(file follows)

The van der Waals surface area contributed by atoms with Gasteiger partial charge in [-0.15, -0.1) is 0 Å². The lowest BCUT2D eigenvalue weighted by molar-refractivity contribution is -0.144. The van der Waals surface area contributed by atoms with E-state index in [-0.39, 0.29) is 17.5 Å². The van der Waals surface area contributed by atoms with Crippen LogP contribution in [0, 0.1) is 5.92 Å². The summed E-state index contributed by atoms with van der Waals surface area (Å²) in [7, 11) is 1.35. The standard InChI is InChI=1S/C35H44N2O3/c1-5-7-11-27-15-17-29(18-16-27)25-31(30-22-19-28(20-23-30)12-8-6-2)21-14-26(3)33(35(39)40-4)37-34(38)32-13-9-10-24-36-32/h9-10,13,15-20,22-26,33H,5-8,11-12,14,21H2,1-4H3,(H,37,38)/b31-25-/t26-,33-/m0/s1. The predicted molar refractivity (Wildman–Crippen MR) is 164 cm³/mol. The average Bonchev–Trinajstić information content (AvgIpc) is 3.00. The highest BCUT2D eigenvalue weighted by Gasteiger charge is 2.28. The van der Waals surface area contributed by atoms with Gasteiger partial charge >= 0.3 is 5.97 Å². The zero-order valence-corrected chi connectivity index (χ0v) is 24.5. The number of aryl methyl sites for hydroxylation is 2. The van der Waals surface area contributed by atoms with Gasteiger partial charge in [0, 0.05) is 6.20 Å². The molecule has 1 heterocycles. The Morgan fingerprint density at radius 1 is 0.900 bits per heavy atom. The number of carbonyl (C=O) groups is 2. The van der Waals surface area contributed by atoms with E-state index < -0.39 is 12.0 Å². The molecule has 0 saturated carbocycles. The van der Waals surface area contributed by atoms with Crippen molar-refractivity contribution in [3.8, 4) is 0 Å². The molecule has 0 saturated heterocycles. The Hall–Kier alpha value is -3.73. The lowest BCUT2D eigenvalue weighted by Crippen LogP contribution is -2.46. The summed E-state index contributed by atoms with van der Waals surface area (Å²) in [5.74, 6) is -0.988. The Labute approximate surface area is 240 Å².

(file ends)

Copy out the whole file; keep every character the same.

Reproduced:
The van der Waals surface area contributed by atoms with Gasteiger partial charge in [-0.15, -0.1) is 0 Å². The lowest BCUT2D eigenvalue weighted by molar-refractivity contribution is -0.144. The van der Waals surface area contributed by atoms with E-state index in [-0.39, 0.29) is 17.5 Å². The van der Waals surface area contributed by atoms with Crippen LogP contribution in [0, 0.1) is 5.92 Å². The summed E-state index contributed by atoms with van der Waals surface area (Å²) in [7, 11) is 1.35. The standard InChI is InChI=1S/C35H44N2O3/c1-5-7-11-27-15-17-29(18-16-27)25-31(30-22-19-28(20-23-30)12-8-6-2)21-14-26(3)33(35(39)40-4)37-34(38)32-13-9-10-24-36-32/h9-10,13,15-20,22-26,33H,5-8,11-12,14,21H2,1-4H3,(H,37,38)/b31-25-/t26-,33-/m0/s1. The predicted molar refractivity (Wildman–Crippen MR) is 164 cm³/mol. The average Bonchev–Trinajstić information content (AvgIpc) is 3.00. The highest BCUT2D eigenvalue weighted by Gasteiger charge is 2.28. The van der Waals surface area contributed by atoms with Gasteiger partial charge >= 0.3 is 5.97 Å². The zero-order valence-corrected chi connectivity index (χ0v) is 24.5. The number of aryl methyl sites for hydroxylation is 2. The van der Waals surface area contributed by atoms with Gasteiger partial charge in [0, 0.05) is 6.20 Å². The molecule has 1 heterocycles. The Morgan fingerprint density at radius 1 is 0.900 bits per heavy atom. The number of carbonyl (C=O) groups is 2. The van der Waals surface area contributed by atoms with E-state index < -0.39 is 12.0 Å². The molecule has 0 saturated carbocycles. The van der Waals surface area contributed by atoms with Crippen molar-refractivity contribution in [3.8, 4) is 0 Å². The molecule has 0 saturated heterocycles. The Hall–Kier alpha value is -3.73. The lowest BCUT2D eigenvalue weighted by Crippen LogP contribution is -2.46. The summed E-state index contributed by atoms with van der Waals surface area (Å²) in [5.74, 6) is -0.988. The Labute approximate surface area is 240 Å².